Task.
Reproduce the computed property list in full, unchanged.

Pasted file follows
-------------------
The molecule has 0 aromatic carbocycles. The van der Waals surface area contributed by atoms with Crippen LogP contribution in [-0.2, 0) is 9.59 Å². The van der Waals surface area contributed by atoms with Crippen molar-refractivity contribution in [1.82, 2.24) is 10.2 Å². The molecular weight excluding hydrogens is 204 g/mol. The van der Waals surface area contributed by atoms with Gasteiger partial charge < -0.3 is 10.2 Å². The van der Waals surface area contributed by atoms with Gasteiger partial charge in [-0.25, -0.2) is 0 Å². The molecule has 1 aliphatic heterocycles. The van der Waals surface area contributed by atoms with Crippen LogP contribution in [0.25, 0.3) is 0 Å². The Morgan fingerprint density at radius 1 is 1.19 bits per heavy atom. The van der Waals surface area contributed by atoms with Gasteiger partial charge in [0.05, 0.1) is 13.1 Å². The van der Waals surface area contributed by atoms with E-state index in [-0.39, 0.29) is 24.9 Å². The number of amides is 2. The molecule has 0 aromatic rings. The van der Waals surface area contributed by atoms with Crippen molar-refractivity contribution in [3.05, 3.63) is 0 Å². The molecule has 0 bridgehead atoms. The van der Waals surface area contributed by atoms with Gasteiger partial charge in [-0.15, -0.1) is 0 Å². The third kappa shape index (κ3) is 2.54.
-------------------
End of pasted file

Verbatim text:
The molecule has 0 aromatic carbocycles. The van der Waals surface area contributed by atoms with Crippen LogP contribution in [-0.2, 0) is 9.59 Å². The van der Waals surface area contributed by atoms with Crippen molar-refractivity contribution in [1.82, 2.24) is 10.2 Å². The molecular weight excluding hydrogens is 204 g/mol. The van der Waals surface area contributed by atoms with Gasteiger partial charge < -0.3 is 10.2 Å². The van der Waals surface area contributed by atoms with Gasteiger partial charge in [-0.25, -0.2) is 0 Å². The molecule has 1 aliphatic heterocycles. The van der Waals surface area contributed by atoms with Crippen LogP contribution in [0.25, 0.3) is 0 Å². The Morgan fingerprint density at radius 1 is 1.19 bits per heavy atom. The van der Waals surface area contributed by atoms with Gasteiger partial charge in [0.05, 0.1) is 13.1 Å². The van der Waals surface area contributed by atoms with E-state index in [-0.39, 0.29) is 24.9 Å². The number of amides is 2. The molecule has 0 aromatic rings. The van der Waals surface area contributed by atoms with Crippen molar-refractivity contribution in [3.05, 3.63) is 0 Å². The molecule has 0 bridgehead atoms. The van der Waals surface area contributed by atoms with Gasteiger partial charge in [-0.15, -0.1) is 0 Å². The third kappa shape index (κ3) is 2.54.